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5 questions: Nick Winton AIA

Nick Winton AIA is cofounder of Anmahian Winton Architects, designers of the ICA Watershed across the harbor from the Institute of Contemporary Art in Boston. Once an abandoned copper-pipe factory, the 15,000-square-foot contemporary art space, open from July to early October, sits between two existing industrial buildings in the East Boston Shipyard.

I’ve heard the word “unprecious” used to describe the ICA Watershed and its upwardfolding hangar doors at each end of the space. Is that how you’d characterize it?

Definitely. We wanted the architecture to really nest with its immediate context, which is industrial and unpretentious, to have that same quality of strength. The space has an amazing scale to it: 50 feet wide, 25 feet tall, 300 feet long. We saw the role of design as being both reflective of that context but also new at the same time, and that’s a balancing act. As an extension of ICA Boston, we wanted the building and space to feel welcoming and natural and ungallery-like.

Those doors operate on a daily basis and are open whenever the weather is decent to connect the interior of the building to the rest of the shipyard. You feel that the museum space inside is integral to the shipyard context. There’s that one moment when you’re standing at one end and see right through it all the way back to Boston, and the view visually connects you back to the ica. The doors open up to 20 feet and are used for installing and unloading crates, so the line between art and context can be pretty vague.

Does the polycarbonate façade system echo an approach you took with your firm’s much-lauded Community Rowing boathouse?

We like working with material that can be more than one thing, and the polycarbonate is a great example because it has the properties of an insulating wall; it’s thick but also really light, and it’s incredibly luminous. We’ve used it in other projects; at Community Rowing it’s used in a discreet way, as a background material. We’ve worked with a particular fabricator in Pittsburgh who has helped us develop the right details and operational aspects. One of the things that attracted us to it for the Watershed is that it has a cellular structure and picks up the grain of the other material in the shipyard, like corrugated metal. It’s the modern version of the corrugated material that was on the building originally. We loved it for its luminous quality, that milk-white material that grabs daylight and explodes it into the interior.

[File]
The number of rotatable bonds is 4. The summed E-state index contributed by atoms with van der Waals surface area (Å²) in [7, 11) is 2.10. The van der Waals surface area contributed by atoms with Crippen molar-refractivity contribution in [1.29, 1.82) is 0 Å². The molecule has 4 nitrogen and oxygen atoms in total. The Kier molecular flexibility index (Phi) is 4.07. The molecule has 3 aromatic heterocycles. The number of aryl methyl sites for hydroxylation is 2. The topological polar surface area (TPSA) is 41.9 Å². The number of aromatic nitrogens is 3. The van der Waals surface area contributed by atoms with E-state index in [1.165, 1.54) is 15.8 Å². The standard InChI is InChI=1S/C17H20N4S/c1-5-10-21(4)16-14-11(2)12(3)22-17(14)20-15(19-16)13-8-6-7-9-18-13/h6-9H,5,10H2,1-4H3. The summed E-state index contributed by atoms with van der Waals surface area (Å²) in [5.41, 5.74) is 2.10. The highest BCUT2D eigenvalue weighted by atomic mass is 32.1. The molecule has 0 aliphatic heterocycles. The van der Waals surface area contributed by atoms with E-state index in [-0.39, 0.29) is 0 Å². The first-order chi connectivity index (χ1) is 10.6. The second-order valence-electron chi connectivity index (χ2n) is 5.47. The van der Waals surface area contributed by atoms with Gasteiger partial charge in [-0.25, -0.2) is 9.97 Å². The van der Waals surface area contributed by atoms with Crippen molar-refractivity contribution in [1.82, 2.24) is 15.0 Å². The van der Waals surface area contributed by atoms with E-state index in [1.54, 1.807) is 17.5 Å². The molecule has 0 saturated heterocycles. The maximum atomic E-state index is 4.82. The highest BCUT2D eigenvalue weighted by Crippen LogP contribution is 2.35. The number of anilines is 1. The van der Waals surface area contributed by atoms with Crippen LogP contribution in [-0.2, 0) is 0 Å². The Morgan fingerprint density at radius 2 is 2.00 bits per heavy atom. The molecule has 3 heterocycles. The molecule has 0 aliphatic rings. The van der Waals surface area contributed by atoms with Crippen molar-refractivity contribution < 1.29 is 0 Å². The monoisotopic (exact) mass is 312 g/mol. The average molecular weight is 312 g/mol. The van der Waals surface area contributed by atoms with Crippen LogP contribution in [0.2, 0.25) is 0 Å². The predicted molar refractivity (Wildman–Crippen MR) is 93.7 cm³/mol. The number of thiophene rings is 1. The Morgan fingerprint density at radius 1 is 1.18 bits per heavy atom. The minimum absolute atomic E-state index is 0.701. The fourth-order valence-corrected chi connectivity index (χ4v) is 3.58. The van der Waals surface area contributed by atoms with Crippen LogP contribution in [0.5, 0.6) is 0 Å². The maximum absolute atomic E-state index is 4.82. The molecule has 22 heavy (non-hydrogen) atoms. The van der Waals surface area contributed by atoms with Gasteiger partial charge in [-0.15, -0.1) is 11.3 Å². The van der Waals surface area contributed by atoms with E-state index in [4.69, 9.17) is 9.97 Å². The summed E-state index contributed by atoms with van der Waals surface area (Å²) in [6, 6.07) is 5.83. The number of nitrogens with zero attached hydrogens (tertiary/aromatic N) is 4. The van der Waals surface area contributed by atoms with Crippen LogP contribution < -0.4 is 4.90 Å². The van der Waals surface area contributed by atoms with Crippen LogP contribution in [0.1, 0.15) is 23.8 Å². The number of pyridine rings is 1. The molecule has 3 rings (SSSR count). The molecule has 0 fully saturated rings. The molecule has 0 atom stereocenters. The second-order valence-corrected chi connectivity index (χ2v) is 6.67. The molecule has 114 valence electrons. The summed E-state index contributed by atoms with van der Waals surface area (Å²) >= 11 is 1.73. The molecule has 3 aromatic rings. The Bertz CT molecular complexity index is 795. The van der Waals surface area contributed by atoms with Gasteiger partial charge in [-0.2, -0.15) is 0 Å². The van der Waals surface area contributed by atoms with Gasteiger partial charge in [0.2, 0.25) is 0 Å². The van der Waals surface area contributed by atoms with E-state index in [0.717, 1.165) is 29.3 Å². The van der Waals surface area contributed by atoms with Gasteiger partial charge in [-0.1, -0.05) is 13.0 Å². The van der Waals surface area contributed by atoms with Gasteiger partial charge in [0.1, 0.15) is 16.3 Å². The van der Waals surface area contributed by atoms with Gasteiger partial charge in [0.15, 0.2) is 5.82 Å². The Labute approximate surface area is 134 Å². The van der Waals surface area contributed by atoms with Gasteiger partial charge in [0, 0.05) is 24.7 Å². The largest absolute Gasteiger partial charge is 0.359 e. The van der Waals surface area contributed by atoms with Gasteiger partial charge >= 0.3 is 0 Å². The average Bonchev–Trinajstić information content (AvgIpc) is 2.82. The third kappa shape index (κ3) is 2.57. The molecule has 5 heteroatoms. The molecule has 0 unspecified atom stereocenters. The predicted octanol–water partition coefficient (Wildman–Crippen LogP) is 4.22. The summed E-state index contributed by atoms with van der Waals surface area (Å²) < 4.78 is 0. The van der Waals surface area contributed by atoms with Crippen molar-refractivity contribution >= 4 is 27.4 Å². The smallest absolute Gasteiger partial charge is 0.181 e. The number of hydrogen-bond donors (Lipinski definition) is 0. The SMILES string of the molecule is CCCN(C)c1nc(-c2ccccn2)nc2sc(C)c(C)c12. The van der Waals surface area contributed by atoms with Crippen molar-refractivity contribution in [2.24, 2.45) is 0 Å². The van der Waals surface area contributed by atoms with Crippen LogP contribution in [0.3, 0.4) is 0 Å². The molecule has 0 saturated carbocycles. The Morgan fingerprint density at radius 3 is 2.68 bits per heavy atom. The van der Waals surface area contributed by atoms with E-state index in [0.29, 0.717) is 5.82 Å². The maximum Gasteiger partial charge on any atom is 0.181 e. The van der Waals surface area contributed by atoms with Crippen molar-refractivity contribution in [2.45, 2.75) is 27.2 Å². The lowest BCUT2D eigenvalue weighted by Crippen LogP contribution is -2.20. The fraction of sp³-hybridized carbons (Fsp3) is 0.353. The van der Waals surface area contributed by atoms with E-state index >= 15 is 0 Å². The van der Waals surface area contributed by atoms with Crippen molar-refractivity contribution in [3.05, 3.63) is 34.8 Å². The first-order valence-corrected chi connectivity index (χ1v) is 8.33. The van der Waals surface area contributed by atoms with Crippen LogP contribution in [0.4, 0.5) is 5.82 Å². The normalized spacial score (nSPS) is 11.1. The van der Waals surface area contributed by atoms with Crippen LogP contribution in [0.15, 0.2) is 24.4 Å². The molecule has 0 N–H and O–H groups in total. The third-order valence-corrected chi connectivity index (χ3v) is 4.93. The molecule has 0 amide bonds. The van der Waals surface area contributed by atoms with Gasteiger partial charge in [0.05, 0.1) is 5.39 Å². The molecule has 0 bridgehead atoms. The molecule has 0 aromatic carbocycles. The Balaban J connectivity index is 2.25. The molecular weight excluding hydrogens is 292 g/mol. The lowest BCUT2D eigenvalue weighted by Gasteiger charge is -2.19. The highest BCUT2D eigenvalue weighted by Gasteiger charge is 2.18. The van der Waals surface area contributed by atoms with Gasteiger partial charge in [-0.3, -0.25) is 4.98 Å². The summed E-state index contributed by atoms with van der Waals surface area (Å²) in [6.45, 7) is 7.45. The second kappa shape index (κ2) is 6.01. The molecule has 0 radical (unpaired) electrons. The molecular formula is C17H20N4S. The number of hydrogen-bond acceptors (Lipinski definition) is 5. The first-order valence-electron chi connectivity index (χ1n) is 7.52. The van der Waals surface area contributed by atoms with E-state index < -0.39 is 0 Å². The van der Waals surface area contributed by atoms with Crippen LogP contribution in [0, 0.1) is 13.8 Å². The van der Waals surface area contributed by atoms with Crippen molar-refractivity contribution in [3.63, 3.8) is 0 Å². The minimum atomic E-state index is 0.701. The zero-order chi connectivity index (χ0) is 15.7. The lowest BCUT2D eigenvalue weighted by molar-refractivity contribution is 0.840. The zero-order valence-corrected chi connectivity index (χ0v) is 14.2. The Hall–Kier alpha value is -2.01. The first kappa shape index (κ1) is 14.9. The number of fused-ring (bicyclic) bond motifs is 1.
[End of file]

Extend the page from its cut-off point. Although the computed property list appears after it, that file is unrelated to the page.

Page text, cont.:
What did you decide to leave in place on the site and why?

We walked that line between homage and adaptive reuse. The structure that made up the infill was totally derelict and useless in the traditional sense of being load-bearing. We removed some of the center column and jib cranes that were attached. It was a great example of 19th-century industrial shed territory. Of the two side walls, one in particular — the exterior of the building next door — became our interior wall, an impressive collage of concrete block, structural outriggers, and motorized cranes. One thing we noticed when we visited the site was when the light was cast across that wall, it was incredible, so that drove the key ingredient of the design: the skylight slot that runs along that wall, which [inaugural artist] Diana Thater used as part of her show. We couldn’t resist it. It could have brought too much light into the Watershed, but the curators felt it was going to be our friend in this case.

Were there any neighborhood stumbling blocks?

The ICA made an early and concerted outreach to the constituents to say, “We want a broader audience for what we do and to embrace your community.” There’s a lot of pressure on the cultural core in East Boston, and fortunately for us, we felt welcome. The concern was: Will there be room for some articulation of East Boston? From a curatorial standpoint, the ICA wants the work in the Watershed to always be in the broader context — Boston Harbor, sustainability, resilience. The response was: We’re not a museum of East Boston but want very much to respond to and respect East Boston. The front gallery is dedicated to our location and its history; there’s also comfort in the fact that it’s free — that’s a huge, important piece.

What is your favorite element or detail about the Watershed that no one has picked up on — yet?

My favorite by far, under normal operating circumstances, is when the skylight is unadorned, the light that is cast across the building wall that’s the Watershed’s interior wall but that’s really the wall next door. The light is amazing: It creates an incredible 300-foot-long beam of light that moves across the floor because of the solar orientation. I’ve been fortunate to witness that, working in the space. It’s one that no one really has experienced. — Fiona Luis